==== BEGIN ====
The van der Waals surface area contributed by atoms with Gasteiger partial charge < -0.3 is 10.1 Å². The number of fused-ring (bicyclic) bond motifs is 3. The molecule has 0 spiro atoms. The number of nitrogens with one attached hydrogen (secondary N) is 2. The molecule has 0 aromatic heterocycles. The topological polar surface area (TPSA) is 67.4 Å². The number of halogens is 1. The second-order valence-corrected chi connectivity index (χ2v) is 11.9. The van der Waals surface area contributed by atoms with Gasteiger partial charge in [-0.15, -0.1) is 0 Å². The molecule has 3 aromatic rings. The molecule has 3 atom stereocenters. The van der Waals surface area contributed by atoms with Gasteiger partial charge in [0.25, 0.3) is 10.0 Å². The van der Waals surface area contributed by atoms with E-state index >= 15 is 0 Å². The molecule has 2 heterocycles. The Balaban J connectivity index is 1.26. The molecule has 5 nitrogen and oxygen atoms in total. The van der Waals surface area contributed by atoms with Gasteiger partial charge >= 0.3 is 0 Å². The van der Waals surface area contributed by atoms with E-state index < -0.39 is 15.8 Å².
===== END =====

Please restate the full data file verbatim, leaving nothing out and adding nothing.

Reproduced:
The van der Waals surface area contributed by atoms with Gasteiger partial charge < -0.3 is 10.1 Å². The number of fused-ring (bicyclic) bond motifs is 3. The molecule has 0 spiro atoms. The number of nitrogens with one attached hydrogen (secondary N) is 2. The molecule has 0 aromatic heterocycles. The topological polar surface area (TPSA) is 67.4 Å². The number of halogens is 1. The second-order valence-corrected chi connectivity index (χ2v) is 11.9. The van der Waals surface area contributed by atoms with Gasteiger partial charge in [-0.15, -0.1) is 0 Å². The molecule has 3 aromatic rings. The molecule has 3 atom stereocenters. The van der Waals surface area contributed by atoms with Gasteiger partial charge in [0.25, 0.3) is 10.0 Å². The van der Waals surface area contributed by atoms with E-state index >= 15 is 0 Å². The molecule has 2 heterocycles. The Balaban J connectivity index is 1.26. The molecule has 5 nitrogen and oxygen atoms in total. The van der Waals surface area contributed by atoms with Gasteiger partial charge >= 0.3 is 0 Å². The van der Waals surface area contributed by atoms with E-state index < -0.39 is 15.8 Å².